First off, we will have Sunday School this week, even though we have a 11AM joint service. We will meet before service at 10AM in the library.
Background. This week we tackle perhaps the best-known Psalm to Christians- Psalm 23. The Lord is my Shepherd. It actually is a very unusual Psalm in two ways. First, there are many common images of God in the Psalms, but a shepherd is not one of them! It is in two other Psalms (28:19 and 80:1), neither which really explore explicit the role of the shepherd like this one. Additionally, this is a very individual Psalm compared to most which see God in context to his relationship to their community now and in the past. This creates a very intimate caring Psalm about God’s relationship to just one sheep. Not as part of a flock, but as just one sheep protected and guided by one God.
Reading Psalm 23: We will read parts later, but today read your favorite version intact (it is only 6 verses)
Reflection This Psalm is associated with funerals, perhaps because we think of death as so scary- a valley of darkness, and especially want to think of God with us. Or perhaps to acknowledge the role of God in the whole life of a person, as we did with Rosalie last weekend. But this Psalm isn’t about the past or the future, but about now. Do you feel God is shepherding you? Do you feel worthy of that attention of something as unimaginable as God? We don’t know many shepherds. What modern equivalent might there be for shepherd?
Background There are two halves to Psalm 1. There are only 6 verses- the first three are the fate of the blessed, the second 3 are the fate of the wicked. In this one Psalm we have a distillation of a main theme in the Bible and in our relationship with God. In the end it is about justice and fairness and both halves of this can be problematic. Yesterday, we thought about blessed always “prosper”. Today, we read the wicked will be destroyed. Are the wicked destroyed? What is “destruction” in God’s (not our) eyes? Does the idea in John of living in the light versus living in darkness help us rethink about prospering and destruction?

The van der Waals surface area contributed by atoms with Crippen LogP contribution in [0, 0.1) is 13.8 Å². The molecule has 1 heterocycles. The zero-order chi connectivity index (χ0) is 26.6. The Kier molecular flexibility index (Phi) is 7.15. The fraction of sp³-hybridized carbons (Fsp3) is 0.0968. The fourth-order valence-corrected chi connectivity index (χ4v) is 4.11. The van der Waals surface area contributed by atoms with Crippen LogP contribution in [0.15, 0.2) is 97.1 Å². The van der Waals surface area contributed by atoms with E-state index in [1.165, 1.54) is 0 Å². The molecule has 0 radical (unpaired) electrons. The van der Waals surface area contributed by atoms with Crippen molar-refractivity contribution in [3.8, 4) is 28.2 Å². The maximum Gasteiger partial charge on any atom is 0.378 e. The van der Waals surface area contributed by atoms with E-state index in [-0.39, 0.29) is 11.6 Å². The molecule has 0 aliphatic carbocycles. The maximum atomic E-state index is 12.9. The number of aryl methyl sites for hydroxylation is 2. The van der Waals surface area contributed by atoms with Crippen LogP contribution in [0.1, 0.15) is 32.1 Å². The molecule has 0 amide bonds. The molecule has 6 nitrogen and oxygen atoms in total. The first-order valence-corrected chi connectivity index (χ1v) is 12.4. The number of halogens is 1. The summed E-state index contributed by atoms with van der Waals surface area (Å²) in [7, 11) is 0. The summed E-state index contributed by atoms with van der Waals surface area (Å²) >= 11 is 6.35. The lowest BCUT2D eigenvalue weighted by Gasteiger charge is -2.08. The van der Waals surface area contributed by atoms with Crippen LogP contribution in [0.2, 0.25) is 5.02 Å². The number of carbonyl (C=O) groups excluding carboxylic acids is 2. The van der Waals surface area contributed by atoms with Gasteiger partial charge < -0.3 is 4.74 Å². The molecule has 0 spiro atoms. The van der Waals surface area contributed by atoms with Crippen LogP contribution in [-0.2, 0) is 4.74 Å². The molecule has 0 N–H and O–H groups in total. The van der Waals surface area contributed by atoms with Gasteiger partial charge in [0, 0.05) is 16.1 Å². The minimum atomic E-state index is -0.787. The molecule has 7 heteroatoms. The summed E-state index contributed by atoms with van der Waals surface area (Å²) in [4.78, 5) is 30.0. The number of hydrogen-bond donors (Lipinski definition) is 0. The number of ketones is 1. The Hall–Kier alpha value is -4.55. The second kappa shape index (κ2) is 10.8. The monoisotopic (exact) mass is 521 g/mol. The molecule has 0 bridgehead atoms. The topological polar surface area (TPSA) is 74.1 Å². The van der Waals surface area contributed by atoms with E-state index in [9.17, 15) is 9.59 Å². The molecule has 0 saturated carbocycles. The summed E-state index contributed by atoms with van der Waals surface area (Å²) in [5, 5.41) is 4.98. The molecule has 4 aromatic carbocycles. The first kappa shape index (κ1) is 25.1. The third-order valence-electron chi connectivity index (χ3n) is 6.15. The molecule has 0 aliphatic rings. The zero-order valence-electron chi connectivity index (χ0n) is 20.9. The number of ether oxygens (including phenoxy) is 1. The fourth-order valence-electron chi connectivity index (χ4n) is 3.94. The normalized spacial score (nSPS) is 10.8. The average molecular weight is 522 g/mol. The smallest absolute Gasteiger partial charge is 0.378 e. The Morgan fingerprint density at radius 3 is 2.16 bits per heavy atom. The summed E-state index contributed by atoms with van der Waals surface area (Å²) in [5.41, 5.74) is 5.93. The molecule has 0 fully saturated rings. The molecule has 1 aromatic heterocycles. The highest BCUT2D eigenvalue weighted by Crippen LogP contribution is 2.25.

Reading Psalm 1: 4-6
Focus Verse Psalm 1:6 For the Lord watches over the way of the righteous, but the way of the wicked leads to destruction.
Reflection: We want justice! We want the ‘bad guys’ to suffer and the ‘good guys’ to ride off into the sunset. Many of the Psalmists will lift their fists to the sky demanding justice, or praise God for his punishment of the wicked. This is an honest feeling and God hears it. But how does he respond? What did Jesus say? Was the suffering of the wicked something he gloated over or even wanted? The critical thing is that the Psalmist take this urge for justice and gives it to God, the recognition being it is God’s job. Are you wishing for justice? Does it eat at you to see someone ‘getting away with it’? If you pray that to God, what do you think he says back?
Hello and welcome to the beginning of our Adult Sunday
School on Psalms. We will meet after
church on Sunday (11:30 to 12:30) and everyone is welcome- whether you did
these readings or not, and whether you have come before or not. This is true for every week! As before, we are sending out these emails
pretty broadly, because sometimes people like them even if they aren’t
regularly coming to the class. However,
if you don’t want to get them, just respond to this email and let me know. It
doesn’t affect whether you get the regular church email.
This week we will talk about the beginning of Psalms- Psalm
1. It is actually one I memorized the
beginning of long ago as a sort of calming centering prayer. This book of Psalms was made to support worship,
like our hymnal. So as part of worship-
they are a conversation between people and God, but perhaps franker and on
topics we don’t have in our standard worship, more on that later. But it is important to remember that these
Psalms are mainly words of people reaching to God, and not the words of God
speaking back. We see what they are
feeling and their perspective on what is going on. This is important as we examine our own
feelings and perspectives towards God, but we don’t have to agree with the
Psalmist’s feelings as “right” or ours.
They are marvelously honest though, and through them we can perhaps
become more honest with God too.
Reading Psalms 1:1-3
Focus Verse 1:3 They are like trees planted by streams of water, which yield
their fruit in its season, and their leaves do not wither. In all that they do,
This verse is referring to those who delight is in the word
of God and it is central to their lives.
This loving image of nurture and fruitfulness is similar to many we will
encounter in the Psalms. But do we
believe it? Is it too simple? Don’t good people with God in the center of
their lives still suffer? Perhaps the
Psalmist really thought everyone that worships God prospers in all they do, but
it seems unlikely for any person that has any life experience. What could the Psalmist have meant? What does
it mean to prosper and flourish?